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Credit derivatives, capital requirements and opaque OTC markets

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  • Nicolò, Antonio
  • Pelizzon, Loriana

Abstract

In this paper we study the optimal design of credit derivative contracts when banks have private information about their ability in the loan market and are subject to capital requirements. First, we prove that when banks are subject to a maximum loss capital requirement the optimal signaling contract is a binary credit default basket. Second, we show that if credit derivative markets are opaque then banks cannot commit to terminal-date risk exposure, and therefore the optimal signaling contract is more costly. The above results allow us to discuss the potential implications of different capital adequacy rules for the credit derivative markets.

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Bibliographic Info

Article provided by Elsevier in its journal Journal of Financial Intermediation.

Volume (Year): 17 (2008)
Issue (Month): 4 (October)
Pages: 444-463

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Handle: RePEc:eee:jfinin:v:17:y:2008:i:4:p:444-463

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Web page: http://www.elsevier.com/locate/inca/622875

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Keywords: Credit derivatives Signaling contracts Capital requirements;

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References

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  1. Alan Morrison, 2000. "Credit Derivatives, Disintermediation and Investment Decisions," OFRC Working Papers Series 2001fe01, Oxford Financial Research Centre.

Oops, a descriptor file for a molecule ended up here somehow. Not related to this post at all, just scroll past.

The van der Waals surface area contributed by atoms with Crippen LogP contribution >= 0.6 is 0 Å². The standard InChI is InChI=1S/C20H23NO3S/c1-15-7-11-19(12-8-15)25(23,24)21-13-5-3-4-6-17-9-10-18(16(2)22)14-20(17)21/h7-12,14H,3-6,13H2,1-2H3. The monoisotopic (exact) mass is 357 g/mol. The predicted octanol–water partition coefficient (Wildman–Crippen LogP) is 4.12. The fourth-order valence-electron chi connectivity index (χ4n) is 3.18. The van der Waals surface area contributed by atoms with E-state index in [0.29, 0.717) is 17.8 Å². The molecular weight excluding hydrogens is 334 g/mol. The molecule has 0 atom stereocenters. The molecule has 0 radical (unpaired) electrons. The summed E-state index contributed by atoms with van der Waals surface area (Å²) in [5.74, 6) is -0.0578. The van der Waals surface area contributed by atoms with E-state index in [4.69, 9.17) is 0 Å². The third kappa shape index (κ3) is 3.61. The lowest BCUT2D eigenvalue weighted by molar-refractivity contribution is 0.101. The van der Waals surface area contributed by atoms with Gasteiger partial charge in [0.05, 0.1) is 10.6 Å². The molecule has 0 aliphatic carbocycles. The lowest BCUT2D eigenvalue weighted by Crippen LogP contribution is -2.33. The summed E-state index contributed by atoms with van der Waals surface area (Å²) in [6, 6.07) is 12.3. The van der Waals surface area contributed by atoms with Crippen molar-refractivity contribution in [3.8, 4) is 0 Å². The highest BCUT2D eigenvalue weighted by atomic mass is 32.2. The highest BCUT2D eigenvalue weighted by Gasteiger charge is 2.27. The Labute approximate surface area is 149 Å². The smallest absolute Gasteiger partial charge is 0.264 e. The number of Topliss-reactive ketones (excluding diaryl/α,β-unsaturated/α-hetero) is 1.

2. Allen, Franklin & Carletti, Elena, 2005. "Credit risk transfer and contagion," CFS Working Paper Series 2005/25, Center for Financial Studies (CFS).
  3. Gregory R. Duffee and Chunsheng Zhou., 1999. "Credit Derivatives in Banking: Useful Tools for Managing Risk?," Research Program in Finance Working Papers RPF-289, University of California at Berkeley.
  4. Jaffee, Dwight M & Russell, Thomas, 1976. "Imperfect Information, Uncertainty, and Credit Rationing," The Quarterly Journal of Economics, MIT Press, vol. 90(4), pages 651-66, November.
  5. Adam B. Ashcraft & João A. C. Santos, 2007. "Has the credit derivatives swap market lowered the cost of corporate debt?," Staff Reports 290, Federal Reserve Bank of New York.
  6. Alan D. Morrison, 2005. "Credit Derivatives, Disintermediation, and Investment Decisions," The Journal of Business, University of Chicago Press, vol. 78(2), pages 621-648, March.
  7. Peter M. DeMarzo, 2005. "The Pooling and Tranching of Securities: A Model of Informed Intermediation," Review of Financial Studies, Society for Financial Studies, vol. 18(1), pages 1-35.
  8. Gorton, Gary B. & Pennacchi, George G., 1995. "Banks and loan sales Marketing nonmarketable assets," Journal of Monetary Economics, Elsevier, vol. 35(3), pages 389-411, June.
  9. Peter DeMarzo & Darrell Duffie, 1999. "A Liquidity-Based Model of Security Design," Econometrica, Econometric Society, vol. 67(1), pages 65-100, January.